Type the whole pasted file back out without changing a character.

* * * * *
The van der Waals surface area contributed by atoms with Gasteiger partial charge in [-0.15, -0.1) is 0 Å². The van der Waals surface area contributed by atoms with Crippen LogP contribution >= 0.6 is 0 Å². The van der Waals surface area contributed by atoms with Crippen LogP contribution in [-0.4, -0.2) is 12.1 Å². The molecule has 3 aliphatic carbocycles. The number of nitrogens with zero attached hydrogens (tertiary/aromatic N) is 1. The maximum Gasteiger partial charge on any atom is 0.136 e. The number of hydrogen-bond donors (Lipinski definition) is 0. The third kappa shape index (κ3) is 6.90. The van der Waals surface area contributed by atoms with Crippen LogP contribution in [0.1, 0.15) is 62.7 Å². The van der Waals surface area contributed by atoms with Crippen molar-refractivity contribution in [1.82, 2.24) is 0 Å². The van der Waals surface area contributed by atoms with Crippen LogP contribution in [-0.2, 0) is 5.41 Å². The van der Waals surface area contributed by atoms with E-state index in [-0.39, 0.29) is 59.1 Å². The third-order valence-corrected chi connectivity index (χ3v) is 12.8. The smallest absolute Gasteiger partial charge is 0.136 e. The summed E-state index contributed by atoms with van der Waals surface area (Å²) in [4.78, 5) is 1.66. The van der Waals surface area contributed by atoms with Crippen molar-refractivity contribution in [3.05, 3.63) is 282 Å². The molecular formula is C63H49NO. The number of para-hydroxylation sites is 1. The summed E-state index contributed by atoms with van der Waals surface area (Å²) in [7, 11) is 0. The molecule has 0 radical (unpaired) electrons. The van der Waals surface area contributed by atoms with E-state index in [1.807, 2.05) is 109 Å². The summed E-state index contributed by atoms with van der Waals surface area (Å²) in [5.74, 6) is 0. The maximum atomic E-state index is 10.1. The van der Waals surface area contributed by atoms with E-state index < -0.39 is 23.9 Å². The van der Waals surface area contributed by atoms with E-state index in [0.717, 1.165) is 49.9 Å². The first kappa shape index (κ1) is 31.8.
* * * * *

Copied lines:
The van der Waals surface area contributed by atoms with Gasteiger partial charge in [-0.15, -0.1) is 0 Å². The van der Waals surface area contributed by atoms with Crippen LogP contribution >= 0.6 is 0 Å². The van der Waals surface area contributed by atoms with Crippen LogP contribution in [-0.4, -0.2) is 12.1 Å². The molecule has 3 aliphatic carbocycles. The number of nitrogens with zero attached hydrogens (tertiary/aromatic N) is 1. The maximum Gasteiger partial charge on any atom is 0.136 e. The number of hydrogen-bond donors (Lipinski definition) is 0. The third kappa shape index (κ3) is 6.90. The van der Waals surface area contributed by atoms with Crippen LogP contribution in [0.1, 0.15) is 62.7 Å². The van der Waals surface area contributed by atoms with Crippen molar-refractivity contribution in [1.82, 2.24) is 0 Å². The van der Waals surface area contributed by atoms with Crippen LogP contribution in [-0.2, 0) is 5.41 Å². The van der Waals surface area contributed by atoms with E-state index in [-0.39, 0.29) is 59.1 Å². The third-order valence-corrected chi connectivity index (χ3v) is 12.8. The smallest absolute Gasteiger partial charge is 0.136 e. The summed E-state index contributed by atoms with van der Waals surface area (Å²) in [4.78, 5) is 1.66. The van der Waals surface area contributed by atoms with Crippen molar-refractivity contribution in [3.05, 3.63) is 282 Å². The molecular formula is C63H49NO. The number of para-hydroxylation sites is 1. The summed E-state index contributed by atoms with van der Waals surface area (Å²) in [7, 11) is 0. The molecule has 0 radical (unpaired) electrons. The van der Waals surface area contributed by atoms with E-state index in [1.807, 2.05) is 109 Å². The summed E-state index contributed by atoms with van der Waals surface area (Å²) in [5.74, 6) is 0. The maximum atomic E-state index is 10.1. The van der Waals surface area contributed by atoms with E-state index < -0.39 is 23.9 Å². The van der Waals surface area contributed by atoms with E-state index in [0.717, 1.165) is 49.9 Å². The first kappa shape index (κ1) is 31.8.